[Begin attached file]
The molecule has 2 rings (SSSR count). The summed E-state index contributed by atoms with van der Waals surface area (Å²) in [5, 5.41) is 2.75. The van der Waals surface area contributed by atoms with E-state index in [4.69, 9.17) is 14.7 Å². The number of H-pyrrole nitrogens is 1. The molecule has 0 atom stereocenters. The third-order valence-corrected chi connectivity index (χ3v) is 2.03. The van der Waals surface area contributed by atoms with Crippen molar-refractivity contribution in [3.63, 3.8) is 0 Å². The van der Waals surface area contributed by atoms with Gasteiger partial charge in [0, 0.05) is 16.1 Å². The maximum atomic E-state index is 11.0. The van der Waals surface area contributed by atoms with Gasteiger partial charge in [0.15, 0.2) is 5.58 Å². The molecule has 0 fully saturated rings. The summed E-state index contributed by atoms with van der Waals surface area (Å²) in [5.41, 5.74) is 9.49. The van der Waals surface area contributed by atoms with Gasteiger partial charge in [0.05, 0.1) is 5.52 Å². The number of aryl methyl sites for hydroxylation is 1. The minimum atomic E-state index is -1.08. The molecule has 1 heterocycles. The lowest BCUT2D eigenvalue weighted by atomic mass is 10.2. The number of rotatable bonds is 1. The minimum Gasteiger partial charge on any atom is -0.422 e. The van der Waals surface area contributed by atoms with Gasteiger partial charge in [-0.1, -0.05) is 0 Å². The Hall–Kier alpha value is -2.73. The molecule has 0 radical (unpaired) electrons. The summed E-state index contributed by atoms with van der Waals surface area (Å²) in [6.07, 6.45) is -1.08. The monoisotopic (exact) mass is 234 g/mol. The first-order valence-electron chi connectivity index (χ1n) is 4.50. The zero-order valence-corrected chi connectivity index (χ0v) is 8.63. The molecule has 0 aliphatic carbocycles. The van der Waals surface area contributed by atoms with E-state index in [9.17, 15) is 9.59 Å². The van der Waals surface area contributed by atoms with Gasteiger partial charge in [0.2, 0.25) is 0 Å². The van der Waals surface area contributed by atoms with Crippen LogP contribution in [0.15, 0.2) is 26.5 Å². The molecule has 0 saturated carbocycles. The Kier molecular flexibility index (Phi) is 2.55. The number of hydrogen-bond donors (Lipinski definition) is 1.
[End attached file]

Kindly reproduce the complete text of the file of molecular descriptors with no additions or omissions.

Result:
The molecule has 2 rings (SSSR count). The summed E-state index contributed by atoms with van der Waals surface area (Å²) in [5, 5.41) is 2.75. The van der Waals surface area contributed by atoms with E-state index in [4.69, 9.17) is 14.7 Å². The number of H-pyrrole nitrogens is 1. The molecule has 0 atom stereocenters. The third-order valence-corrected chi connectivity index (χ3v) is 2.03. The van der Waals surface area contributed by atoms with Crippen molar-refractivity contribution in [3.63, 3.8) is 0 Å². The van der Waals surface area contributed by atoms with Gasteiger partial charge in [0, 0.05) is 16.1 Å². The maximum atomic E-state index is 11.0. The van der Waals surface area contributed by atoms with Gasteiger partial charge in [0.15, 0.2) is 5.58 Å². The molecule has 0 fully saturated rings. The summed E-state index contributed by atoms with van der Waals surface area (Å²) in [5.41, 5.74) is 9.49. The van der Waals surface area contributed by atoms with Gasteiger partial charge in [0.05, 0.1) is 5.52 Å². The number of aryl methyl sites for hydroxylation is 1. The minimum atomic E-state index is -1.08. The molecule has 1 heterocycles. The lowest BCUT2D eigenvalue weighted by atomic mass is 10.2. The number of rotatable bonds is 1. The minimum Gasteiger partial charge on any atom is -0.422 e. The van der Waals surface area contributed by atoms with Gasteiger partial charge in [-0.1, -0.05) is 0 Å². The Hall–Kier alpha value is -2.73. The molecule has 0 radical (unpaired) electrons. The summed E-state index contributed by atoms with van der Waals surface area (Å²) in [6.07, 6.45) is -1.08. The monoisotopic (exact) mass is 234 g/mol. The first-order valence-electron chi connectivity index (χ1n) is 4.50. The zero-order valence-corrected chi connectivity index (χ0v) is 8.63. The molecule has 0 aliphatic carbocycles. The van der Waals surface area contributed by atoms with E-state index in [9.17, 15) is 9.59 Å². The van der Waals surface area contributed by atoms with Gasteiger partial charge in [0.2, 0.25) is 0 Å². The van der Waals surface area contributed by atoms with Crippen LogP contribution in [0.15, 0.2) is 26.5 Å². The molecule has 0 saturated carbocycles. The Kier molecular flexibility index (Phi) is 2.55. The number of hydrogen-bond donors (Lipinski definition) is 1.